Most importantly, don't stop yourself from thinking about it. I did with something pretty traumatic and it blew up on me. Feel free to PM if you want to know anything further, but trust me when I say that when it comes up in your mind (and it will, from time to time) don't fight it, let yourself think about it, even cry if you need to. If you put off dealing with it, it's only going to be that much worse when it does come to the surface.

If there's anything any of us can do, don't hesitate to ask.
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Knowing you did what you could, to the best of your abilities. It wasn't you.
Talk it over with someone, even if it is just PMing someone who you have gained some trust in on CT. Don't let it fester, as it will hurt you later. I personally know about dealing with bad things, and sometimes you just have to find a good sounding board.

Bad things happen to otherwise good people. The person you worked on was very young and a good person. You did what you humanly could, but there are times when only God can intervene. Sometimes he just takes the kid home from what could have been a young life filled with sorrow. The kid is still alive, just not in the body that carried him, and is with the Father who created him.

This is how I at times look at it. It doesn't make it less sad, as it was a young life ended far short of what we would perceive as being the end for a human.

Talk it out with someone who is physically there. Someone whom you can trust. If you don't go to church, now may be a time to start going so you can find a minister in whom you trust to bare your soul to. If not that, a counselor, a psychologist who deals in counseling, maybe a social worker who counsels adults. Failing that, a fellow officer who has been there.

If you have an EAP in place take advantage of it, it is there for you for times such as these, if you have one available. There are also Christian law enforcement organizations where you can get with people in similar career fields, who may wind up being a supportive bunch, and later you in turn can offer that support.

Whatever you do, don't blame yourself. You tried, and like someone else said, "That makes you a hero."
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Talk. To us, to your friends, to anyone who is willing to listen. Do not be alone with an experience like this.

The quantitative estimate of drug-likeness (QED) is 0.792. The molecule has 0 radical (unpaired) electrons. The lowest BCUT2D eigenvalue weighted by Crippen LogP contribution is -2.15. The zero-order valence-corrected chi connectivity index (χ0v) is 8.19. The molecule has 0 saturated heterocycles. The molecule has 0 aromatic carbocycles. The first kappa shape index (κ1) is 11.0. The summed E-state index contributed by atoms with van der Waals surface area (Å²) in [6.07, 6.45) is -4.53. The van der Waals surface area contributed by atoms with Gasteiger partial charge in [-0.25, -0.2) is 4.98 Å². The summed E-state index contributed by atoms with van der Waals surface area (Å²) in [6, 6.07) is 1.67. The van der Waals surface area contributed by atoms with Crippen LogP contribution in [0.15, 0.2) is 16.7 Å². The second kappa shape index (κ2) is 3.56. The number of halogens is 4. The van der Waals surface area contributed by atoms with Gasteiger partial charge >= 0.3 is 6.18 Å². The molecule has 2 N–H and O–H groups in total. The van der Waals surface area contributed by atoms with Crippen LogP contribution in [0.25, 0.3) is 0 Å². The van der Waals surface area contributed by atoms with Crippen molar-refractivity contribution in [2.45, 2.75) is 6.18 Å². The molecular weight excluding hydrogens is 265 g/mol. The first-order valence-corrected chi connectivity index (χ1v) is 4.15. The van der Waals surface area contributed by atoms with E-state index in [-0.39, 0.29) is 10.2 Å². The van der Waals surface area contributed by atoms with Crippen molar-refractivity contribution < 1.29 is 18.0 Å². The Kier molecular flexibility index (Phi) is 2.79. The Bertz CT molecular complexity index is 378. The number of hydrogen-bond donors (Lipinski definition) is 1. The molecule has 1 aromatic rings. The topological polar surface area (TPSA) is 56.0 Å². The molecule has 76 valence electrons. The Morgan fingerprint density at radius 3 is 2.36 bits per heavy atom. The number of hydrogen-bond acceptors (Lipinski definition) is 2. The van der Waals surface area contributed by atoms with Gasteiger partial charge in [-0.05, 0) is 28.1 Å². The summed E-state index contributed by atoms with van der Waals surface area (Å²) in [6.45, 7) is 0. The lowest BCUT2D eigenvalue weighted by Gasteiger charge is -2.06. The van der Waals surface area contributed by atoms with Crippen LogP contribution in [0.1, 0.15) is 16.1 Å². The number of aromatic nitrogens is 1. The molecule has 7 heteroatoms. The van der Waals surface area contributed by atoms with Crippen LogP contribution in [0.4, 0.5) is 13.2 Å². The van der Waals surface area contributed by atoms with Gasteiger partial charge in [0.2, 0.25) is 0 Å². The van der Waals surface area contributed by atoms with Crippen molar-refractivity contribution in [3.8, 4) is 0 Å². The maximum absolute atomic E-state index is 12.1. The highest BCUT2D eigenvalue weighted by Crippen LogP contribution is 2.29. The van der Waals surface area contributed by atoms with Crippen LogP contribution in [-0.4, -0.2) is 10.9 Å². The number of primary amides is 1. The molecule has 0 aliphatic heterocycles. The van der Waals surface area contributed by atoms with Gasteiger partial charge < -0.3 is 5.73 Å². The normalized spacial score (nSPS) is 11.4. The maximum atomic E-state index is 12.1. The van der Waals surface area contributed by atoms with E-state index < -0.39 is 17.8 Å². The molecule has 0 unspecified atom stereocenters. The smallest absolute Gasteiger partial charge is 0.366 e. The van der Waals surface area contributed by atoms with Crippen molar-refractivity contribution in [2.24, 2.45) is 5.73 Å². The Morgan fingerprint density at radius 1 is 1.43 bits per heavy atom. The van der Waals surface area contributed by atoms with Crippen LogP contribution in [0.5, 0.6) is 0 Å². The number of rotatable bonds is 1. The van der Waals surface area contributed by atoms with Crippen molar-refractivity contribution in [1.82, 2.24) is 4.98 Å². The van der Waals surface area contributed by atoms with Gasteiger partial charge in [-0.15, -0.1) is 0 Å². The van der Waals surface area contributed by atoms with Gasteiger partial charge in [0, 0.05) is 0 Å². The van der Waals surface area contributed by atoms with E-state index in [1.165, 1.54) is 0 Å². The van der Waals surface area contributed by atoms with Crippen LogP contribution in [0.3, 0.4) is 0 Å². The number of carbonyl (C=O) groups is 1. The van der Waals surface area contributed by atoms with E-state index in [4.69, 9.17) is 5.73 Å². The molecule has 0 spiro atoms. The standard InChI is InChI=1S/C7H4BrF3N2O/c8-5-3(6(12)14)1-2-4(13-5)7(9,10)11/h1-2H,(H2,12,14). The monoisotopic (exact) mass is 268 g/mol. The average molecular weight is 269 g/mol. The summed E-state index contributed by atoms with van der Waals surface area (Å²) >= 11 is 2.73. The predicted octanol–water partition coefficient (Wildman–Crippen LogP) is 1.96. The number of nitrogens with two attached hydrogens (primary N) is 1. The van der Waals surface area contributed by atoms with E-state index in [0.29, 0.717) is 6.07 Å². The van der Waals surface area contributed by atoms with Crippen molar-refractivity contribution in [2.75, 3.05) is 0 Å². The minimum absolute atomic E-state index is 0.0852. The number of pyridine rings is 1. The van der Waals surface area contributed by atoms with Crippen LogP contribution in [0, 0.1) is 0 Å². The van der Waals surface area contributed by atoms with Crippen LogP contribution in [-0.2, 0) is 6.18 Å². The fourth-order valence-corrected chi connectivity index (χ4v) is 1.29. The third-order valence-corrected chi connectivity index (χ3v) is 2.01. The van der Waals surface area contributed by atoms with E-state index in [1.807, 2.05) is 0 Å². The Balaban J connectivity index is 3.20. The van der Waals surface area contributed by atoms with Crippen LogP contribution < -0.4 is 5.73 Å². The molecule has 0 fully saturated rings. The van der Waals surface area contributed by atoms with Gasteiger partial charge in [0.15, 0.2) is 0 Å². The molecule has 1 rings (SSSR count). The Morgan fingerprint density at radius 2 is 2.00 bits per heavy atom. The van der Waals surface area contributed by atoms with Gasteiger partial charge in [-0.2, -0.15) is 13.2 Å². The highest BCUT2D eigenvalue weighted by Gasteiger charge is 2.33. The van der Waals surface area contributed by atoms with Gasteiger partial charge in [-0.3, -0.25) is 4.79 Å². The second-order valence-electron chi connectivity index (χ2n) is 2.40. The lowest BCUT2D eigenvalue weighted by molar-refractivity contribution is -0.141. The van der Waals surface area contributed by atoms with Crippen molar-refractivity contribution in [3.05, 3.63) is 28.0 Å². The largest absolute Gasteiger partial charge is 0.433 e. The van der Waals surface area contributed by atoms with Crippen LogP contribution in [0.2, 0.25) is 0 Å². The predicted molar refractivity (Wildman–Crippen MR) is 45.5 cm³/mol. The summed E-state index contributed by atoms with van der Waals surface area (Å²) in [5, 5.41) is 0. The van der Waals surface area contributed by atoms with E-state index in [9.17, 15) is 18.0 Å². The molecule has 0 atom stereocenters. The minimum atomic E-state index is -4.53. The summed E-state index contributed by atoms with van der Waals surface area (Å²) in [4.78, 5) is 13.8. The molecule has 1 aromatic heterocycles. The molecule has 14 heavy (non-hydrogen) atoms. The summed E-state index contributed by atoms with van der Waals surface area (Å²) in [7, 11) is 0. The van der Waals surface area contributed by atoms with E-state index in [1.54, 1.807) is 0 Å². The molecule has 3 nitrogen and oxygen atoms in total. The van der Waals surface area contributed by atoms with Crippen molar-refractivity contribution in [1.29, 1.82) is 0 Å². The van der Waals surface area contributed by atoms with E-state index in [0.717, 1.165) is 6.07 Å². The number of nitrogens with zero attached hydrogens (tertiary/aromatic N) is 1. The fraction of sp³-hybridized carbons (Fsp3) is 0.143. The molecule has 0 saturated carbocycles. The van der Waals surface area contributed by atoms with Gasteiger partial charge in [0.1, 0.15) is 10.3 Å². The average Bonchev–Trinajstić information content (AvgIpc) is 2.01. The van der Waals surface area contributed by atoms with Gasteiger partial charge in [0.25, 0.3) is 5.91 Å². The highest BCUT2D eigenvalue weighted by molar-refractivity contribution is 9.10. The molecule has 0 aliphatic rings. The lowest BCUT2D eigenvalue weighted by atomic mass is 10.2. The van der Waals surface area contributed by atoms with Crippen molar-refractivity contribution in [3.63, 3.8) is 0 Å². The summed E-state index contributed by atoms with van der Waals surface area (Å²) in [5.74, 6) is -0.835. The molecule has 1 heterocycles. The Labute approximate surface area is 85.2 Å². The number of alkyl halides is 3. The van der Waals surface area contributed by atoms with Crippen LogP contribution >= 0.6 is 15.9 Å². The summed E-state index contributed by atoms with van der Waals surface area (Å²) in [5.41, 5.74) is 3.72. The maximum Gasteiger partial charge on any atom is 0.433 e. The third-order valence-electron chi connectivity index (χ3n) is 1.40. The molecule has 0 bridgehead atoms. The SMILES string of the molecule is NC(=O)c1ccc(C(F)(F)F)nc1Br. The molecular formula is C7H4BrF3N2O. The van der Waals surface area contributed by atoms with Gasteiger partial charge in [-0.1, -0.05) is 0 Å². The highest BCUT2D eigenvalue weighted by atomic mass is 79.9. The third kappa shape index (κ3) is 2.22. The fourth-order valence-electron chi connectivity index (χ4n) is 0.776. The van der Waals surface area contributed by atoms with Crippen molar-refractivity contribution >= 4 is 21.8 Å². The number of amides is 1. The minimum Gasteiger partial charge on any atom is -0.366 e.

Hang in there, brother.
This.... Simple and effective.
Not a good day at work, being PSOs we respond to all medicals. Had a 2 month old (presumably) drown most likely due to negligence. I was first on scene and immediatly began cpr. He did not make it.

I have a four month old at home and made the situation really hard to deal with.

I am hoping for some words of advice/encouragement to help deal with this.

Been there, done that......

You can only do the best that you can. We are only humans trying to make a difference. You still have a lot of good left to do, and we all appreciate your efforts.


Absolutely, unequivocally DON'T DRINK!!!

When you absolutely need one after a bad call, that starts you on the slippery slope because you're dealing with it with alcohol instead of talking.

Go find a friend, especially someone who was there and talk it out. If you have a CISM/CISD get that going for everyone involved. If you have EAP, go to that. Do something, but talk it over and take the time you need before you go back to work.
There's a balance.

Don't try to forget it because you can't. When you start thinking about the incident again get busy. Fix that cabinet, stop the leaky faucet. Immerse yourself in the life you have with your family.

However, if you find yourself dwelling on it for hours on end, that's no good. Talk to a professional As has been said, if you are dealing with it well, time is the healer. If not, then everyone needs help at one point or another.

I wish you all the best. Appreciate your loved ones each and every day.
I cant count the number of infant deaths I've been to. Usually the kid is sleeping with mom and or others and gets suffocated, people are just stupid.
You did what you could, but it is a part of our lives that we have to realize and come to grips and accept that we can't save everybody. As a matter of fact, we probably get to save a lot fewer than we don't save... it is that kind of a world.

Sometimes it's circumstances, sometimes, the victim doesn't want to be saved.

Sorry to hear, do whatever you need to do to get past it, and do it fast. Don't let it simmer and stew. I've seen some bad cases where the officer thought avoidance was a good policy. It isn't.
Heavenly Father, I thank you for being a loving God, and for being there for us when the evil and senselessness of our world seem to be overwhelming. I ask that you would help our brother who is suffering today find peace, and strength to continue being the guardian and servant that he has chosen as his profession. I believe that you call some of us to this task, and that when we answer the call, you are there for us, even when we don't realize it. Please watch over all of my brothers and sisters who wear the badge. I ask this in the name of Jesus Christ, amen.
blades....give your baby a hug from all of us. You and anyone else who was there need to check on each other (I hope your supervisors are doing this too.). Talk it out.

This happened here about a year ago...negligence. I resisted the overwhelming urge to have the mother inspect the bottom of the full tub from about 15-20 minutes.